Bibliomancy also called sortes biblicae, or sortes sanctorum is divination by means of the phrases in a book, especially the verses in the bible. Bibliomancy was an ancient practise, the ancients drew prognostications from the works of Homer and Virgil. In 465 the Council of Yannes condemned the practice, as did the Councils of Agde and Auxerre. But in the twelfth century we find it employed as a mode of detecting heretics, and in the Gallican Church it was long practised in the election of bishops, the installation of abbots, etc. The idea was to open a book, frequently the bible, at a random page, and without looking to point to a verse. The verse thus indicated would be applicable.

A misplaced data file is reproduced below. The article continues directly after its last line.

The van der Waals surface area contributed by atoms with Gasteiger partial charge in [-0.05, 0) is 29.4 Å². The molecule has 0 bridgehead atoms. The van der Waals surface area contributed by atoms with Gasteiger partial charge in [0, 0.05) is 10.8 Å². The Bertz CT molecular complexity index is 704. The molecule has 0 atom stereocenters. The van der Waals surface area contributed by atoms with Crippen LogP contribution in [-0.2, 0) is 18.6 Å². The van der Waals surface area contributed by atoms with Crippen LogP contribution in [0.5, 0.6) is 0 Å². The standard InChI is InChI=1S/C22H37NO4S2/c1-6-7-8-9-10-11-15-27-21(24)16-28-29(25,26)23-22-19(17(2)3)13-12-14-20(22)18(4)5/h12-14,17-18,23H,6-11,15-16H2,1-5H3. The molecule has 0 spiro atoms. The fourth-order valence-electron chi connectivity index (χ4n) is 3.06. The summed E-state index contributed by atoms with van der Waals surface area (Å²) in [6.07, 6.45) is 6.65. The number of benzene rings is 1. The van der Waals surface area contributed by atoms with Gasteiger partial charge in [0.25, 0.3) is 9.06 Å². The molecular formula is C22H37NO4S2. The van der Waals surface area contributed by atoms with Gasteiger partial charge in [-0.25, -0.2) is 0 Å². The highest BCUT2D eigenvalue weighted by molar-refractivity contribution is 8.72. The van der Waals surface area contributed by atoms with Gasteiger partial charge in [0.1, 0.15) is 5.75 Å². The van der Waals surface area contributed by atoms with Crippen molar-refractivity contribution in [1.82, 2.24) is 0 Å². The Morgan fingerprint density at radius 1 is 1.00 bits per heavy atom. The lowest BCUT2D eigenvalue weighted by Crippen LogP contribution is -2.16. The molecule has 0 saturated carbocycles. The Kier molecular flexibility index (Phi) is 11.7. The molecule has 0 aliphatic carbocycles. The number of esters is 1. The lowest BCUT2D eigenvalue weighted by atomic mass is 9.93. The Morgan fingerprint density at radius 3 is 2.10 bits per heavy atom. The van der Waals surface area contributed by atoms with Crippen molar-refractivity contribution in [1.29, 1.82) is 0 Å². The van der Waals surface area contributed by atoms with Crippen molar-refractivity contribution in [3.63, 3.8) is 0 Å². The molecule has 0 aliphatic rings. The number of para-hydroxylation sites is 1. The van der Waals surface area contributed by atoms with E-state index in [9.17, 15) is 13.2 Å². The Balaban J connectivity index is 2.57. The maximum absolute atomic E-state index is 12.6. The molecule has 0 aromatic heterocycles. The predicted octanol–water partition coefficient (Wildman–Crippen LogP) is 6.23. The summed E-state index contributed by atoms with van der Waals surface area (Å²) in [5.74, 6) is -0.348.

Bibliomancy was also employed as a form of trial, whereby a person suspected of witchcraft or heresy was weighed against a bible. If the bible bore down the other scale, the accused would be acquitted. It is unlikely many such unfortunate victims were acquitted.
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